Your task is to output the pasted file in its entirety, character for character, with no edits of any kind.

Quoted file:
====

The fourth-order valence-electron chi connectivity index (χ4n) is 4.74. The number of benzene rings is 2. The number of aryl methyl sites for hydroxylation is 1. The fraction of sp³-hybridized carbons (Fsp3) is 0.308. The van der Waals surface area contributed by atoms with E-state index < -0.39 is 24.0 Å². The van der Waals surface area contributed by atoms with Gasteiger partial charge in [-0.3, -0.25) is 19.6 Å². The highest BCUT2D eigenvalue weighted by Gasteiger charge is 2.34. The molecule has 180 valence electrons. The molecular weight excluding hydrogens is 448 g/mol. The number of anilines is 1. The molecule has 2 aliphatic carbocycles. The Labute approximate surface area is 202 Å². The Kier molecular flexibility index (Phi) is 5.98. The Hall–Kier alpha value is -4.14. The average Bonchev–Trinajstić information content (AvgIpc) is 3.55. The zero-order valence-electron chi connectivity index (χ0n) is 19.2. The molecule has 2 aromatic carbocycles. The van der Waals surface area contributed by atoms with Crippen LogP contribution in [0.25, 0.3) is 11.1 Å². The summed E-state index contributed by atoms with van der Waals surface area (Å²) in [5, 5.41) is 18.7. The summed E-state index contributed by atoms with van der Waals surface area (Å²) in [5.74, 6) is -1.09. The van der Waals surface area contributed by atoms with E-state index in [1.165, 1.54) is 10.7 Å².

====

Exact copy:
The fourth-order valence-electron chi connectivity index (χ4n) is 4.74. The number of benzene rings is 2. The number of aryl methyl sites for hydroxylation is 1. The fraction of sp³-hybridized carbons (Fsp3) is 0.308. The van der Waals surface area contributed by atoms with E-state index < -0.39 is 24.0 Å². The van der Waals surface area contributed by atoms with Gasteiger partial charge in [-0.3, -0.25) is 19.6 Å². The highest BCUT2D eigenvalue weighted by Gasteiger charge is 2.34. The molecule has 180 valence electrons. The molecular weight excluding hydrogens is 448 g/mol. The number of anilines is 1. The molecule has 2 aliphatic carbocycles. The Labute approximate surface area is 202 Å². The Kier molecular flexibility index (Phi) is 5.98. The Hall–Kier alpha value is -4.14. The average Bonchev–Trinajstić information content (AvgIpc) is 3.55. The zero-order valence-electron chi connectivity index (χ0n) is 19.2. The molecule has 2 aromatic carbocycles. The van der Waals surface area contributed by atoms with Crippen LogP contribution in [0.25, 0.3) is 11.1 Å². The summed E-state index contributed by atoms with van der Waals surface area (Å²) in [5, 5.41) is 18.7. The summed E-state index contributed by atoms with van der Waals surface area (Å²) in [5.74, 6) is -1.09. The van der Waals surface area contributed by atoms with E-state index in [1.165, 1.54) is 10.7 Å².